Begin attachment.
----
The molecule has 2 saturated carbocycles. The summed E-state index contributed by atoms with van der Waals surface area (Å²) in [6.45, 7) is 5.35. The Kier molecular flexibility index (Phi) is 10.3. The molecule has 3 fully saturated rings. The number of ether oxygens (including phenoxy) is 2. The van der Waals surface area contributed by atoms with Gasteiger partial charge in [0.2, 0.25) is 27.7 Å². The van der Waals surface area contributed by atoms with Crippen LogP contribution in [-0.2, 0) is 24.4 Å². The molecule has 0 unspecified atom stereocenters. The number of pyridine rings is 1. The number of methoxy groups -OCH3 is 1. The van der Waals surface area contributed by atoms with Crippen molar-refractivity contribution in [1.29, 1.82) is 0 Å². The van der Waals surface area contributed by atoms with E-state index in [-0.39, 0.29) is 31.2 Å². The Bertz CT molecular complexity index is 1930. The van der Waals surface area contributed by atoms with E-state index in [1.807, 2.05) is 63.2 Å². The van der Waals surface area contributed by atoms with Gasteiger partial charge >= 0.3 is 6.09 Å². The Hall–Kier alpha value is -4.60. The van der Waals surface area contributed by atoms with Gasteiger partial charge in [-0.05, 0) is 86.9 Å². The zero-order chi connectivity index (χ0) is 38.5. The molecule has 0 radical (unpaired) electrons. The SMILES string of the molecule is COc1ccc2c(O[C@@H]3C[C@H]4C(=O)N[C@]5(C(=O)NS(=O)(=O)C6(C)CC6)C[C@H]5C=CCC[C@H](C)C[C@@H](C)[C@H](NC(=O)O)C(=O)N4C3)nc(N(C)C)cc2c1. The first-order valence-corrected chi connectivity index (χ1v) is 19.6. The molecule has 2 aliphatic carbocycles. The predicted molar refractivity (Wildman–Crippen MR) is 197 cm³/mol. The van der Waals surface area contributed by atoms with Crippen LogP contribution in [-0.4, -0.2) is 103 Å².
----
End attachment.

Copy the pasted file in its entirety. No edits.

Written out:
The molecule has 2 saturated carbocycles. The summed E-state index contributed by atoms with van der Waals surface area (Å²) in [6.45, 7) is 5.35. The Kier molecular flexibility index (Phi) is 10.3. The molecule has 3 fully saturated rings. The number of ether oxygens (including phenoxy) is 2. The van der Waals surface area contributed by atoms with Gasteiger partial charge in [0.2, 0.25) is 27.7 Å². The van der Waals surface area contributed by atoms with Crippen LogP contribution in [-0.2, 0) is 24.4 Å². The molecule has 0 unspecified atom stereocenters. The number of pyridine rings is 1. The number of methoxy groups -OCH3 is 1. The van der Waals surface area contributed by atoms with Crippen molar-refractivity contribution in [1.29, 1.82) is 0 Å². The van der Waals surface area contributed by atoms with E-state index in [-0.39, 0.29) is 31.2 Å². The Bertz CT molecular complexity index is 1930. The van der Waals surface area contributed by atoms with E-state index in [1.807, 2.05) is 63.2 Å². The van der Waals surface area contributed by atoms with Gasteiger partial charge >= 0.3 is 6.09 Å². The Hall–Kier alpha value is -4.60. The van der Waals surface area contributed by atoms with Gasteiger partial charge in [-0.05, 0) is 86.9 Å². The zero-order chi connectivity index (χ0) is 38.5. The molecule has 0 radical (unpaired) electrons. The SMILES string of the molecule is COc1ccc2c(O[C@@H]3C[C@H]4C(=O)N[C@]5(C(=O)NS(=O)(=O)C6(C)CC6)C[C@H]5C=CCC[C@H](C)C[C@@H](C)[C@H](NC(=O)O)C(=O)N4C3)nc(N(C)C)cc2c1. The first-order valence-corrected chi connectivity index (χ1v) is 19.6. The molecule has 2 aliphatic carbocycles. The predicted molar refractivity (Wildman–Crippen MR) is 197 cm³/mol. The van der Waals surface area contributed by atoms with Crippen LogP contribution in [-0.4, -0.2) is 103 Å².